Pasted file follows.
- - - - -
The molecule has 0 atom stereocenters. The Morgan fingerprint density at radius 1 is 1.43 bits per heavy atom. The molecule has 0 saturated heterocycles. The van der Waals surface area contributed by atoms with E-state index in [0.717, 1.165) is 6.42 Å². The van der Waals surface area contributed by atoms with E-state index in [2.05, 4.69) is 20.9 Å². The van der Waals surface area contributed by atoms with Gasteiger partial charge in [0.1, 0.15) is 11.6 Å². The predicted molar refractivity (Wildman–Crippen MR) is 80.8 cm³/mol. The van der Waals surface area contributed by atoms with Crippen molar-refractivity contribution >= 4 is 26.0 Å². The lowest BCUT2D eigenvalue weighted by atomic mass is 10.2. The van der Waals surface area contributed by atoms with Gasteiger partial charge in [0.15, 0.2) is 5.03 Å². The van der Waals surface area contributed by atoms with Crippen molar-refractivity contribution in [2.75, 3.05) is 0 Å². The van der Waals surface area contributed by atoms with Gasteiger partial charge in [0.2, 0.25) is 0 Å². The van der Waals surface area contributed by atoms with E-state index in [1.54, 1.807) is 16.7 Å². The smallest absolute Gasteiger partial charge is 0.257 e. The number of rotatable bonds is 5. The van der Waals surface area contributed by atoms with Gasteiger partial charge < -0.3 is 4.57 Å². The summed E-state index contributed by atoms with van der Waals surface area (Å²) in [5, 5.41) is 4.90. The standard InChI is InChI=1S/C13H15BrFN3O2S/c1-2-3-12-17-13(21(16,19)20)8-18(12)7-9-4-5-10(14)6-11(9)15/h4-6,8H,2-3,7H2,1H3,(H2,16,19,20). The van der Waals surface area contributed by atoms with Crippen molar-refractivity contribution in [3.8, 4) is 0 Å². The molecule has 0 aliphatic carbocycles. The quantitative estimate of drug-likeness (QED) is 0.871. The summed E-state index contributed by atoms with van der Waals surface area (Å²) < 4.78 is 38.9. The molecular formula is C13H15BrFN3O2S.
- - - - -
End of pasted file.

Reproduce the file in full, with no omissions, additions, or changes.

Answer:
The molecule has 0 atom stereocenters. The Morgan fingerprint density at radius 1 is 1.43 bits per heavy atom. The molecule has 0 saturated heterocycles. The van der Waals surface area contributed by atoms with E-state index in [0.717, 1.165) is 6.42 Å². The van der Waals surface area contributed by atoms with E-state index in [2.05, 4.69) is 20.9 Å². The van der Waals surface area contributed by atoms with Gasteiger partial charge in [0.1, 0.15) is 11.6 Å². The predicted molar refractivity (Wildman–Crippen MR) is 80.8 cm³/mol. The van der Waals surface area contributed by atoms with Crippen molar-refractivity contribution >= 4 is 26.0 Å². The lowest BCUT2D eigenvalue weighted by atomic mass is 10.2. The van der Waals surface area contributed by atoms with Gasteiger partial charge in [0.15, 0.2) is 5.03 Å². The van der Waals surface area contributed by atoms with Crippen molar-refractivity contribution in [2.75, 3.05) is 0 Å². The van der Waals surface area contributed by atoms with Gasteiger partial charge in [0.2, 0.25) is 0 Å². The van der Waals surface area contributed by atoms with E-state index in [1.54, 1.807) is 16.7 Å². The smallest absolute Gasteiger partial charge is 0.257 e. The number of rotatable bonds is 5. The van der Waals surface area contributed by atoms with Gasteiger partial charge < -0.3 is 4.57 Å². The summed E-state index contributed by atoms with van der Waals surface area (Å²) in [5, 5.41) is 4.90. The standard InChI is InChI=1S/C13H15BrFN3O2S/c1-2-3-12-17-13(21(16,19)20)8-18(12)7-9-4-5-10(14)6-11(9)15/h4-6,8H,2-3,7H2,1H3,(H2,16,19,20). The van der Waals surface area contributed by atoms with Crippen molar-refractivity contribution in [3.8, 4) is 0 Å². The molecule has 0 aliphatic carbocycles. The quantitative estimate of drug-likeness (QED) is 0.871. The summed E-state index contributed by atoms with van der Waals surface area (Å²) < 4.78 is 38.9. The molecular formula is C13H15BrFN3O2S.